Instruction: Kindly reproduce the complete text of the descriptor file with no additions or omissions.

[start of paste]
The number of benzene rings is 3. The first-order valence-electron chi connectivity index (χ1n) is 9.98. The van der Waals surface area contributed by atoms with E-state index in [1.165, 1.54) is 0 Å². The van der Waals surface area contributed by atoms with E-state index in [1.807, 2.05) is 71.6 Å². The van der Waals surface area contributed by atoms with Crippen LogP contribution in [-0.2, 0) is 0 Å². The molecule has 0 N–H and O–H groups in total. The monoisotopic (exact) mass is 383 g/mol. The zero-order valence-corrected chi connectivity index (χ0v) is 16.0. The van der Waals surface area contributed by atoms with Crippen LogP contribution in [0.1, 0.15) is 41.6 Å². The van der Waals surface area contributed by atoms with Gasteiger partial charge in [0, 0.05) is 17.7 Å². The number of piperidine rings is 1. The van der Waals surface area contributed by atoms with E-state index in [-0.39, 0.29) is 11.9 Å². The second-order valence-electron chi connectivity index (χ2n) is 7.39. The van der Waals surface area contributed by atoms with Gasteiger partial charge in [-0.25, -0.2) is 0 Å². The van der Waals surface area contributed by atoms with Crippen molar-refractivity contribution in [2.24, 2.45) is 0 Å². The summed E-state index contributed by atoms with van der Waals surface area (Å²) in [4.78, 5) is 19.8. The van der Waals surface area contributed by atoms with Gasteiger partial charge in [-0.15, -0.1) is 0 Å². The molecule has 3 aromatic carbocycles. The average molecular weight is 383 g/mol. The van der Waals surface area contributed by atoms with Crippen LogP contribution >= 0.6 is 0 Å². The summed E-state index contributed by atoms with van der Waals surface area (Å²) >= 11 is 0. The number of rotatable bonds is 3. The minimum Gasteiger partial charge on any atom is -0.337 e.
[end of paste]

The number of benzene rings is 3. The first-order valence-electron chi connectivity index (χ1n) is 9.98. The van der Waals surface area contributed by atoms with E-state index in [1.165, 1.54) is 0 Å². The van der Waals surface area contributed by atoms with E-state index in [1.807, 2.05) is 71.6 Å². The van der Waals surface area contributed by atoms with Crippen LogP contribution in [-0.2, 0) is 0 Å². The molecule has 0 N–H and O–H groups in total. The monoisotopic (exact) mass is 383 g/mol. The zero-order valence-corrected chi connectivity index (χ0v) is 16.0. The van der Waals surface area contributed by atoms with Crippen LogP contribution in [0.1, 0.15) is 41.6 Å². The van der Waals surface area contributed by atoms with Gasteiger partial charge in [0, 0.05) is 17.7 Å². The number of piperidine rings is 1. The van der Waals surface area contributed by atoms with E-state index in [-0.39, 0.29) is 11.9 Å². The second-order valence-electron chi connectivity index (χ2n) is 7.39. The van der Waals surface area contributed by atoms with Gasteiger partial charge in [-0.25, -0.2) is 0 Å². The van der Waals surface area contributed by atoms with Crippen molar-refractivity contribution in [2.24, 2.45) is 0 Å². The summed E-state index contributed by atoms with van der Waals surface area (Å²) in [4.78, 5) is 19.8. The van der Waals surface area contributed by atoms with Gasteiger partial charge in [-0.15, -0.1) is 0 Å². The molecule has 3 aromatic carbocycles. The average molecular weight is 383 g/mol. The van der Waals surface area contributed by atoms with Crippen LogP contribution >= 0.6 is 0 Å². The summed E-state index contributed by atoms with van der Waals surface area (Å²) >= 11 is 0. The number of rotatable bonds is 3. The minimum Gasteiger partial charge on any atom is -0.337 e.